Hagedorn sought access to impeachment proceedings

Hagedorn's request to gain entry to the room was rebuffed. A video Hagedorn shared showed a security officer asking him to leave the area.

Rep. Jim Hagedorn mug
Jim Hagedorn
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GOP U.S. Rep. Jim Hagedorn tried to gain access to a closed-door impeachment inquiry on Wednesday, but he was not among Republican lawmakers who "stormed" the hearing room and delayed testimony for five hours.

Hagedorn's request to gain entry to the room was rebuffed. A video Hagedorn shared showed a security officer asking staff to leave the area. 

"Upon leaving the secure area, I was interviewed by national reporters and given the opportunity to highlight the unfair, unprecedented and overtly political Democratic impeachment process that Speaker Pelosi and Chairman Schiff are orchestrating," he said in a press statement.

But Hagedorn went down on his own to ask questions about the procedure, a spokesman said. 

"I just went in and asked what the procedures would be for members of Congress to be part of the proceedings or review the transcript, and was told at this point there would be no procedures apart from certain people on a few committees," Rep. Hagedorn said in a video. 


Under procedures of the House, lawmakers are typically afforded the opportunity to see "what's going on in real time and we should have Republicans be able to call and examine witnesses, the President's counsel should be involved in these proceedings," Hagedorn said.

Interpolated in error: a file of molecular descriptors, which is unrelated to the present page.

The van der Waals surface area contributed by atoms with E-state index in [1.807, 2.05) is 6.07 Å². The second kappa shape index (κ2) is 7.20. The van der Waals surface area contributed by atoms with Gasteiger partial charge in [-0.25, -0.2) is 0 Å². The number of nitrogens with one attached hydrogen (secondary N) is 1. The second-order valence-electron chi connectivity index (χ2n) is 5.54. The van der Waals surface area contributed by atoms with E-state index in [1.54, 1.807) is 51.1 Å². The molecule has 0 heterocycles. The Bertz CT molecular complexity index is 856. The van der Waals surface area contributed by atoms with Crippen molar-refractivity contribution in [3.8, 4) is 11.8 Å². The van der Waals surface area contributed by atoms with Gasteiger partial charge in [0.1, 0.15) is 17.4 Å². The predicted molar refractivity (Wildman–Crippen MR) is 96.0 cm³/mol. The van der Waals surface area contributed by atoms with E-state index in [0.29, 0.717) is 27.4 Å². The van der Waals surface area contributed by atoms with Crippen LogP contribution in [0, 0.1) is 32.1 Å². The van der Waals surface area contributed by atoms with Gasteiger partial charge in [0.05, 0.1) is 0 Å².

"On top of all that, they said nothing of this is classified ... yet for whatever reason, people aren't allowed in to see what's happening in real time," Hagedorn said. 

The claim that Republicans are being shut out of the process is undercut by the fact that 100 members from both parties are involved in the hearings. The House Intelligence, Foreign Affairs and Oversight committees are involved in the impeachment inquiry. 

The GOP "storming" of the Sensitive Compartmentalized Information Facility room was denounced by Democrats as a stunt. A closed deposition as part of the impeachment inquiry into President Trump was to be held in the room.

The maneuver came a day after Bill Taylor, acting ambassador to the Ukraine, testified under oath that the White House had threatened to withhold military aid unless the Ukrainian government announced an investigation for Trump's political benefit. 

The testimony undermined Trump’s claims of his "perfect" dealings with Ukraine and appeared to push Republican lawmakers into a more aggressive stance as they sought to defend the president from his greatest legal and political threat yet.

"This is a messy moment, no doubt," said Rep. Jeff Fortenberry, a Republican from Nebraska. "But at the same time, does it rise to a level of criminality — impeachment of a president? Doesn’t look that way to me, and the process, by the way, is very unfair. And this is what is undermining the credibility of the House of Representatives."

Other Republicans highlighted the White House’s difficulty in keeping the party in line as more damaging evidence emerges from the impeachment proceedings.


Senate Majority Whip John Thune, a Republican from South Dakota, also complained about the process, but told reporters Wednesday that Taylor's testimony was not positive for the Trump administration.

The Washington Post contributed to this article. 

Related Topics: JIM HAGEDORN
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